Electroplating

Although trims remain largely under the designer’s sustainability radar, clearly they do warrant more of our attention. A key sustainability challenge for metal hardware is electroplating, a process that prevents rusting in a base metal by coating it with another, non-corroding metal. Typically, the process involves dipping the items to be plated into a series of tanks containing metal salts in solution. An electrical current is then passed through the solution so that metallic ions are deposited on the trims. Rigorous washing removes excess processing chemicals after each stage of processing and produces copious amounts of water that contains such contaminants as acids, bases, cyanide, metals, brighteners, cleaners, oils and dirt. The waste water from this process can destroy biological actions in sewage plants, and is toxic to aquatic species. It has been estimated that 500 grams of hazardous sludge is produced for every 3,300 metal buttons produced. This sludge must then be treated before disposal in a specially lined landfill.82

Alternatives to electroplating

There are viable alternatives to electroplating. Several non-corroding metal alloys combining copper, zinc, nickel and iron in percentage are readily available in sheet metal form and can provide a variety of colours to meet designers’ needs. Each metal has particular physical properties and a specific appearance: copper is soft and moulds with little difficulty, but may also be easily scratched or dented; J brass has a warm pink-yellow cast; H brass has a cooler brilliant yellow hue; alloy 752 has a warm silver tone; stainless steel is a cooler grey and is strong and resilient, but also brittle and resistant to bending. All options provide a means to eliminate waste at the source rather than cleaning up contaminants at the end of the electroplating process.

Stainless steel buttons by Levi Strauss, which avoid electroplating.

Although further life cycle interrogations of metals and alloys are warranted – investigating how much energy and resources each embodies from extraction to final finishing – still, non-electroplated hardware provides a first step to achieving significant reductions in ecological impact for metal trims. In this case, the fashion designer’s role is transformed from making simple aesthetic choices and delivering specifications to one of engaging with professionals of many backgrounds – collaborating with engineers, metallurgists and suppliers to develop products balancing ecological goals with commercial requirements.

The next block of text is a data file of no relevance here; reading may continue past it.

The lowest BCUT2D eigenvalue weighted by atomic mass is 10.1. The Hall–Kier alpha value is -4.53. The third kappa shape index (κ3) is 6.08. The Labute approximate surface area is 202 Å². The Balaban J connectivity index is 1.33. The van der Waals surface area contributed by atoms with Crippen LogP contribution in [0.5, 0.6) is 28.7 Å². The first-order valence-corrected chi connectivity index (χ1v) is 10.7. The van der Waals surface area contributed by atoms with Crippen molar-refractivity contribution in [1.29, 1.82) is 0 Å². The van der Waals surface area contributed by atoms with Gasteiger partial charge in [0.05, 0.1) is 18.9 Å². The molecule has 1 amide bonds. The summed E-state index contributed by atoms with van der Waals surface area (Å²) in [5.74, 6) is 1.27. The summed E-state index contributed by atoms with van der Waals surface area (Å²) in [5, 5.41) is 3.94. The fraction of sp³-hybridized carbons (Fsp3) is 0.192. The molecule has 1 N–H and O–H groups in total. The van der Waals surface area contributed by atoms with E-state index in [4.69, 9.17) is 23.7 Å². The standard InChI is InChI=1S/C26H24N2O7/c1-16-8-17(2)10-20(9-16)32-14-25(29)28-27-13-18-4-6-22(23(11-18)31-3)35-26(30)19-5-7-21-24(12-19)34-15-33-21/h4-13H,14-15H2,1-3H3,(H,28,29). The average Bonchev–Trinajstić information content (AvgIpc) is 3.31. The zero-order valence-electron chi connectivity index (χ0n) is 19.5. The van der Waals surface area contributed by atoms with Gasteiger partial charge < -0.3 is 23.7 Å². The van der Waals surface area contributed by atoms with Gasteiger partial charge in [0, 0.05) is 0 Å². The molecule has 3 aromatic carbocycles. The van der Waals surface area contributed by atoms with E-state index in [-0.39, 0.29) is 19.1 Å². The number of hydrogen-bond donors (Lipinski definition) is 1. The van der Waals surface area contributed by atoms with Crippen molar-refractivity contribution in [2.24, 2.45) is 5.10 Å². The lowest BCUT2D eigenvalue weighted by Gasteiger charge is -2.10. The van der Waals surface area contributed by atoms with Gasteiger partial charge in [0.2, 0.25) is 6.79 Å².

The stainless steel buttons that Levi Strauss and Co uses on its jeans represent no compromise on aesthetics or quality for the designer. The main challenge is in meeting production requirements for volume, for each snap or button is punched from a standard piece of sheet metal using cutting tools that are already set to a standard sheet size. As a consequence, for the more unusual alloys, inventory in the supply chain may not be readily available without a consistent demand from the market (designers); consequently, minimums required will reflect the number of buttons punched per sheet. The Global Organic Textile Standard already accepts non-electroplated metal hardware and this option seems set eventually to become standard industry practice. In the meantime, by specifying non-electroplated trims, designers can help foster collaborations and commitments between companies to better ensure that inventory in a variety of alloys is readily available for supplying quick turnaround and small to medium-sized orders.